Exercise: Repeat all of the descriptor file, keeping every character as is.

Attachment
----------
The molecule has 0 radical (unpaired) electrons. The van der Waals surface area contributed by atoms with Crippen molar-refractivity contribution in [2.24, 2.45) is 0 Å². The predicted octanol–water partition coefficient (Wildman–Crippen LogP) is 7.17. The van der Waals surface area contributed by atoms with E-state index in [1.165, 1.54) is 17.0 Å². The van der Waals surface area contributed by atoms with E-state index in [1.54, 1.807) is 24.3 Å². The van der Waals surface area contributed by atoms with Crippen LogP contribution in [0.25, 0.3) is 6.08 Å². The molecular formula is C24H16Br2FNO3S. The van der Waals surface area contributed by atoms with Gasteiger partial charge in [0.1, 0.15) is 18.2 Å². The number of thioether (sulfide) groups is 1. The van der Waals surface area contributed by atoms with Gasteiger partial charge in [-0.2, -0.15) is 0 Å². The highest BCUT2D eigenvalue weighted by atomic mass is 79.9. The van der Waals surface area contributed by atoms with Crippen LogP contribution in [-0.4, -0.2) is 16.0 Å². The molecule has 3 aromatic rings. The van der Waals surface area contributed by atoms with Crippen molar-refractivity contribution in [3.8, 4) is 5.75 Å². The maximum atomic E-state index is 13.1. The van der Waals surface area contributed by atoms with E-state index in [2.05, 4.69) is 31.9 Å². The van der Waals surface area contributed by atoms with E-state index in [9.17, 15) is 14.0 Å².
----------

The molecule has 0 radical (unpaired) electrons. The van der Waals surface area contributed by atoms with Crippen molar-refractivity contribution in [2.24, 2.45) is 0 Å². The predicted octanol–water partition coefficient (Wildman–Crippen LogP) is 7.17. The van der Waals surface area contributed by atoms with E-state index in [1.165, 1.54) is 17.0 Å². The van der Waals surface area contributed by atoms with E-state index in [1.54, 1.807) is 24.3 Å². The van der Waals surface area contributed by atoms with Crippen LogP contribution in [0.25, 0.3) is 6.08 Å². The molecular formula is C24H16Br2FNO3S. The van der Waals surface area contributed by atoms with Gasteiger partial charge in [0.1, 0.15) is 18.2 Å². The number of thioether (sulfide) groups is 1. The van der Waals surface area contributed by atoms with Gasteiger partial charge in [-0.2, -0.15) is 0 Å². The highest BCUT2D eigenvalue weighted by atomic mass is 79.9. The van der Waals surface area contributed by atoms with Crippen LogP contribution in [-0.4, -0.2) is 16.0 Å². The molecule has 3 aromatic rings. The van der Waals surface area contributed by atoms with Crippen molar-refractivity contribution in [3.8, 4) is 5.75 Å². The maximum atomic E-state index is 13.1. The van der Waals surface area contributed by atoms with E-state index in [2.05, 4.69) is 31.9 Å². The van der Waals surface area contributed by atoms with E-state index in [9.17, 15) is 14.0 Å².